He ‘won the lottery’ of Israeli politics. But Naftali Bennett remains an enigma
Naftali Bennett, the man on the brink of becoming Israel’s next prime minister, has long been adept at keeping a foot in disparate worlds. That shape-shifting quality proved crucial in propelling the 49-year-old politician to the threshold of power in a country as deeply divided as it has been in nearly three-quarters of a century of statehood.
As the head of a small hard-line nationalist party, Bennett — son of American immigrants, onetime elite military commando, start-up entrepreneur who made a high-tech fortune — is in many ways an unlikely figure to emerge from the no-holds-barred scrum of Israeli parliamentary politics with his hands on the biggest prize of all.
But a combination of happenstance, perseverance and more than a touch of raw political opportunism has put Bennett in position to push aside his former friend and mentor, Prime Minister Benjamin Netanyahu, when the Knesset, or parliament, holds a vote of confidence in a new ruling coalition Sunday.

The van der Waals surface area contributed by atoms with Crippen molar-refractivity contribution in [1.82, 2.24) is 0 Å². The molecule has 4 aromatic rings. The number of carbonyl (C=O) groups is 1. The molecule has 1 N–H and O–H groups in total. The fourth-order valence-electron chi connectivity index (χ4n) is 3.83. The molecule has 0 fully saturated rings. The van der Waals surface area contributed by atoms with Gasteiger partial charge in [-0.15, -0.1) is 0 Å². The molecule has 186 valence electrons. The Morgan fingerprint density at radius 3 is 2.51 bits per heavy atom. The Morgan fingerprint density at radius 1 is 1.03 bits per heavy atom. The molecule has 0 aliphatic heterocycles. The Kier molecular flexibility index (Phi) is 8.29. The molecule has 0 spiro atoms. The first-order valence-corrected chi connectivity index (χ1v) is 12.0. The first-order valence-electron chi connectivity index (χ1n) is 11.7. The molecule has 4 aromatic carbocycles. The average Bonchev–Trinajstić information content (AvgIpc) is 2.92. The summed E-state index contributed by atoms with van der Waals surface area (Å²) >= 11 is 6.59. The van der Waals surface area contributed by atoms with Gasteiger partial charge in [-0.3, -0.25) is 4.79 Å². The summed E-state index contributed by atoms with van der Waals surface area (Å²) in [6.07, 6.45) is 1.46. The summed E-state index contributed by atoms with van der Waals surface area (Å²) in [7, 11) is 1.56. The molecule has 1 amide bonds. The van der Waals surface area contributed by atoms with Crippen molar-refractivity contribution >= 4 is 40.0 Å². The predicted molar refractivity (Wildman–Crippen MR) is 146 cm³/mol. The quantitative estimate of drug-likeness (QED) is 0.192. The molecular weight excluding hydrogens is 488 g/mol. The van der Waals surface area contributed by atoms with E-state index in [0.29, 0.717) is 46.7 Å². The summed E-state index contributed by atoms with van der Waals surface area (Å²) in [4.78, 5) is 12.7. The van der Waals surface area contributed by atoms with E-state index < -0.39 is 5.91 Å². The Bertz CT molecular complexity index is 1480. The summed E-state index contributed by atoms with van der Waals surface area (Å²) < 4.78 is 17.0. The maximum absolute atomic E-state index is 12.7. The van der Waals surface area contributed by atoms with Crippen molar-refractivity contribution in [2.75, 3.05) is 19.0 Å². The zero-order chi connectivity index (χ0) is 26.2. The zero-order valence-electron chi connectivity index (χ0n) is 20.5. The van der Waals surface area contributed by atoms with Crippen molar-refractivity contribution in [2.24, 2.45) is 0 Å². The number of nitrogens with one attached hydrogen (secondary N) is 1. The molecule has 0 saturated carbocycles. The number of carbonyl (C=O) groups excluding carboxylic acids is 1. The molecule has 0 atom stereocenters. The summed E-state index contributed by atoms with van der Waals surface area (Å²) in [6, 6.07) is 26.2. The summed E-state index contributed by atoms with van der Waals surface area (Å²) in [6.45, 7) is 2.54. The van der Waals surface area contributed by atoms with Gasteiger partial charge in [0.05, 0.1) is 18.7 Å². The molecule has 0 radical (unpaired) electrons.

Ousting Israel’s longest-serving leader is no simple task, let alone governing in the aftermath of a bruising, era-ending change of power. And Bennett isn’t even the official chief of the “change coalition,” the kaleidoscopic political grouping that is united in its desire to dislodge Netanyahu — and precious little else.
In an extraordinary concession, centrist politician Yair Lapid, who leads the anti-Netanyahu alliance’s largest party, Yesh Atid, agreed to share the top job in rotation, with Bennett taking the first two-year turn. Because Bennett’s party was just large enough for him to be courted as a swing vote, Israeli commentators called it a case of a political kingmaker unexpectedly becoming king.
“He won the lottery,” political analyst and pollster Dahlia Sheindlin said, noting that, while technically possible, it is virtually unheard of for the leader of a party with a single-digit seat count in parliament to ascend to the premiership. “But he also won the strategic lottery. He made this happen.”
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Although skilled at cultivating political relationships, Bennett is something of an enigma even to those who have long been acquainted with him.